Wednesday, September 17, 2008

She's a Keepah

EDIT 29/09/08:
Another article, more politically based, about Vanity Kippah, with more pictures:

Some Jewish Voters Wear Their Hearts on Their Heads
By SARAH E. NEEDLEMAN, Wall Street Journal Online, SEPTEMBER 29, 2008

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I've reported on this phenomenon before. Male (and sometimes female) Jewish headgear being used for the multiple functions of showing reverence, announcing your faith as well as your personality. Thing is, many of us women who cover do the same thing - wear a head covering for spiritual reasons, but "personalize" the style, depending on traditions and personality. The point is, you are what you wear. A Jewish man has written:

There is no biblical command for anyone except the kohen (priest) to cover the head. And in the Talmud, though married women were required to cover their head in public (exposing their hair was considered to be an indecency), the practice of covering the head by men (other than those who were fasting, in mourning, under the ban, or afflicted with leprosy) appears to have been limited to scholars and other dignitaries, and to have been a voluntary act of special piety and humility. Indeed, for an "ordinary" man to cover his head was considered in some circles to be presumptuous.


So, even if it may be considered a devoutly spiritual act, to wear the kippah, by many Jewish men, it is more an identification of Jewishness for others. One may say that: "wearing a kippah makes us all like the high priest and turns us into a "holy nation."" But the size, the times, and the reasons become personal choices. And so, accordingly, the headcovering itself becomes personal.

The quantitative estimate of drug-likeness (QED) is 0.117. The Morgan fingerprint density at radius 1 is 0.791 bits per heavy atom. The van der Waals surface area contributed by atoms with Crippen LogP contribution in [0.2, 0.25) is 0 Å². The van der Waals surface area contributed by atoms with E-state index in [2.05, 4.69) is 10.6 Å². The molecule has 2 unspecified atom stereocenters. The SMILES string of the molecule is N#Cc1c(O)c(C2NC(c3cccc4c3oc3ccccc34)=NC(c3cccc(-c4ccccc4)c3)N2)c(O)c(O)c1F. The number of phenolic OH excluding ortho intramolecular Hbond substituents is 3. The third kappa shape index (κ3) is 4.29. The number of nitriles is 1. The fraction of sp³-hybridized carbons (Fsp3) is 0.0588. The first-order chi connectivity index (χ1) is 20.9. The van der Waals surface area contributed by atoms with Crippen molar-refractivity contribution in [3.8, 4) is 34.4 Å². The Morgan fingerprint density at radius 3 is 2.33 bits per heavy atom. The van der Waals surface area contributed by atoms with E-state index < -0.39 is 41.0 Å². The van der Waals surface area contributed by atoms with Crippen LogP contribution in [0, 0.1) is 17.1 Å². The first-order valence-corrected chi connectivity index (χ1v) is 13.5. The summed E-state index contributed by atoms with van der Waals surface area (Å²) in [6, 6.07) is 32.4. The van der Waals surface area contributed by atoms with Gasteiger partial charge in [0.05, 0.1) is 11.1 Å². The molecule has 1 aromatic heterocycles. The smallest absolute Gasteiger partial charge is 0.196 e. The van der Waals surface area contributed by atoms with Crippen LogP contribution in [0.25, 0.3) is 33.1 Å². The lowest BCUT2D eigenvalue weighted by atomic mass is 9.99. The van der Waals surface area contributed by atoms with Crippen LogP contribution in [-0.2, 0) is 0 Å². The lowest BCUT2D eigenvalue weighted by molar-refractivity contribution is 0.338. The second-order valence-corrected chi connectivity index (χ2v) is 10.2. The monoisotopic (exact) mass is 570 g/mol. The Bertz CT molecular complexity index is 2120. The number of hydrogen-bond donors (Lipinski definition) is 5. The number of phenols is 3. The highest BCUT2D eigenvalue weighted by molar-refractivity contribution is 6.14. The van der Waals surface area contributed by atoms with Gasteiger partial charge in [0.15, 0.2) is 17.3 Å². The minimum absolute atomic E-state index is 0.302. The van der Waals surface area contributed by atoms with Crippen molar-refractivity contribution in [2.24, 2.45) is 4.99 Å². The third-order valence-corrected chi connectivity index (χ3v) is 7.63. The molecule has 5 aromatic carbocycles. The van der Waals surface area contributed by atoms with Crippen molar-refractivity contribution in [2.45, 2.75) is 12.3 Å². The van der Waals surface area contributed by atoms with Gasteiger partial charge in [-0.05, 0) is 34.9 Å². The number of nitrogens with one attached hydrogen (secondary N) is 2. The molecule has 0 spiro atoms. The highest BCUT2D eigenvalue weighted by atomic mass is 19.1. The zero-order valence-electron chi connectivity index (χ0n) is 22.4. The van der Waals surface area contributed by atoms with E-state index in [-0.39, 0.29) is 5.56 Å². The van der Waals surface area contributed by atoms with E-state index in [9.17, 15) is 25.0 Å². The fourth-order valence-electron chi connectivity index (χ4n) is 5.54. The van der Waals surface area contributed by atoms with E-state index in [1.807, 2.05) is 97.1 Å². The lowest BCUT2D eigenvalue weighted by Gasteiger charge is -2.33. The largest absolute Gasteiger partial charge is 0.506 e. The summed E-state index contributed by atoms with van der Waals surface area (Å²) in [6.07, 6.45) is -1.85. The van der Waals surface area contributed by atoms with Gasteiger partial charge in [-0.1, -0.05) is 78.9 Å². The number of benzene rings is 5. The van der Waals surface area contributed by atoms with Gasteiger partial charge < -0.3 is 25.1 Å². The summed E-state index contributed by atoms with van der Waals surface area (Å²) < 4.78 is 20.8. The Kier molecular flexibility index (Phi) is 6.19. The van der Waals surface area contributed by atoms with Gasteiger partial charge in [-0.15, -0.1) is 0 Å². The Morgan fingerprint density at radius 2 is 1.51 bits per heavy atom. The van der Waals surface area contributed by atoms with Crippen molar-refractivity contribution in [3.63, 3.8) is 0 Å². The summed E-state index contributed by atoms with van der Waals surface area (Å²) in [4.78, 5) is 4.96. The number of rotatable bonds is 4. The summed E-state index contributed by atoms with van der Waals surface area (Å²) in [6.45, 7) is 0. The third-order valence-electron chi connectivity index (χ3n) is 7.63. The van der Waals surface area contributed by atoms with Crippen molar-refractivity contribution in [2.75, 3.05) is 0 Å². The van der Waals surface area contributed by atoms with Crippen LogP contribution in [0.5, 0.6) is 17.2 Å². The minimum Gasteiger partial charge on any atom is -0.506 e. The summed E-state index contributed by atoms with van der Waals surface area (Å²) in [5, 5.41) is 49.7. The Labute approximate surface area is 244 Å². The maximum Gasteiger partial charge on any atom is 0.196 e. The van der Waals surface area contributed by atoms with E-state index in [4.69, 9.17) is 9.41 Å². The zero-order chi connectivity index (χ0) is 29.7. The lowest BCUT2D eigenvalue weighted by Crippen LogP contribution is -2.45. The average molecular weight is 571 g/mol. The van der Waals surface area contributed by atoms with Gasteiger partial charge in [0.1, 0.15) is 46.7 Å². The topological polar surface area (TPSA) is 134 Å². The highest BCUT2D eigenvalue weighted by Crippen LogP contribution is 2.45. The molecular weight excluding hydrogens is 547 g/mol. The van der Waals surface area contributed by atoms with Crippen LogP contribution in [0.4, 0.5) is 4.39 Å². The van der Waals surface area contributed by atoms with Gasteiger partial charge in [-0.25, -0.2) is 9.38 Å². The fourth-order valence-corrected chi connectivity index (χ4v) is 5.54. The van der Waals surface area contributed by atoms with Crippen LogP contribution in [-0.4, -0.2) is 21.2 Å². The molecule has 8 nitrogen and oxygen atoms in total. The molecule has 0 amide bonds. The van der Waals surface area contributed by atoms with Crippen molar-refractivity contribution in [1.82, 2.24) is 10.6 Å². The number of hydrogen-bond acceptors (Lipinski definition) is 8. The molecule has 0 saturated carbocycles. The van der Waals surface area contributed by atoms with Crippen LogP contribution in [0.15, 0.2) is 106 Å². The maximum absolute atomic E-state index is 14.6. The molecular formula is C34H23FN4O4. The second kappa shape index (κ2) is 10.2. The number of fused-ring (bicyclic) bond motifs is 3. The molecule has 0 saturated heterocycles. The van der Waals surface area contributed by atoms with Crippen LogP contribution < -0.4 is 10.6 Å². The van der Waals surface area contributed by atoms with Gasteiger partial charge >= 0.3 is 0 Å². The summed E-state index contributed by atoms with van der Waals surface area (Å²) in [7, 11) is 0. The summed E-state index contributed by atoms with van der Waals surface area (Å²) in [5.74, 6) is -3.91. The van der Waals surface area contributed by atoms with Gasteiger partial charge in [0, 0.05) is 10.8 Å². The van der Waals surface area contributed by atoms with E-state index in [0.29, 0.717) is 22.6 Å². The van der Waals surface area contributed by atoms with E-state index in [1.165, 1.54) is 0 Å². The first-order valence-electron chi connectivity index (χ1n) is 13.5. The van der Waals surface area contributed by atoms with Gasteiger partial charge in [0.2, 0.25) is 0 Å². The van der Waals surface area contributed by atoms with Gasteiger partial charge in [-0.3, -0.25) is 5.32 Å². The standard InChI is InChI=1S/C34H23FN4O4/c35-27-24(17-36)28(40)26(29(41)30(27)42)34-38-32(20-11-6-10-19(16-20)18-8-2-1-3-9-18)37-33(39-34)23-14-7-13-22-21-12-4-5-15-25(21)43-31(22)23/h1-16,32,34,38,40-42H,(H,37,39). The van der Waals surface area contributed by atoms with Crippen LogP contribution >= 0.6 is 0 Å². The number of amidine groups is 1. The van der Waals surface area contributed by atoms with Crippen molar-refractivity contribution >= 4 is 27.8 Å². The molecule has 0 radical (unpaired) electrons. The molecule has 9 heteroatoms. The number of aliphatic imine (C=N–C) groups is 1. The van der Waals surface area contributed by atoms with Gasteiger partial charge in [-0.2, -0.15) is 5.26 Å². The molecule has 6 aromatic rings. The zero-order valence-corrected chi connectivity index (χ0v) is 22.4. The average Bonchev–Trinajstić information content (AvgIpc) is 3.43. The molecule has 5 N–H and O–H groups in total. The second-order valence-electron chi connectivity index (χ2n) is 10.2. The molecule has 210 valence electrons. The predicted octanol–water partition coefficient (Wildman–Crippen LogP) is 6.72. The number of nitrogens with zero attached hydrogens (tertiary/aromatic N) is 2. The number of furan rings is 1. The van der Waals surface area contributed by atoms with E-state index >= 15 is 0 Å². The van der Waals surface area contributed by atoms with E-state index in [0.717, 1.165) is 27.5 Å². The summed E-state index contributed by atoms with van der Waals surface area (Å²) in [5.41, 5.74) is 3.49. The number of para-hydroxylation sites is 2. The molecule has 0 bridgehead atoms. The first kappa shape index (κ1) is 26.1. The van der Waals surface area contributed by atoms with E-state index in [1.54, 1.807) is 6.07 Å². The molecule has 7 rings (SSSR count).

Hence, the Vanity Kippah, one of the places which cater to individual Jewish headcovering personalities, when it comes to covering the head - pictures posted at the beginning of this article (notice notice the new headcoverings for the political ladies who wear kippah, rather than a traditional hair covering). The next 3 kippah are actually not from Vanity Kippah, but from Mazel Skull Cap, who also offer more traditional kippot as well as these I've posted.


(Quotes above from "COVERING MY JEWISH HEAD", by Rabbi Hershel Johah Matt, in: Matt, Daniel C., ed.,WALKING HUMBLY WITH GOD: The life and writings of Rabbi Hershel Johan Matt, Hoboken, NJ: KTAV, 1993;

and

the Jewish Virtual Library's article concerning kippah)

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Also, see a personal experience from a woman who "kippah's" at "Half-Jew in Granite".
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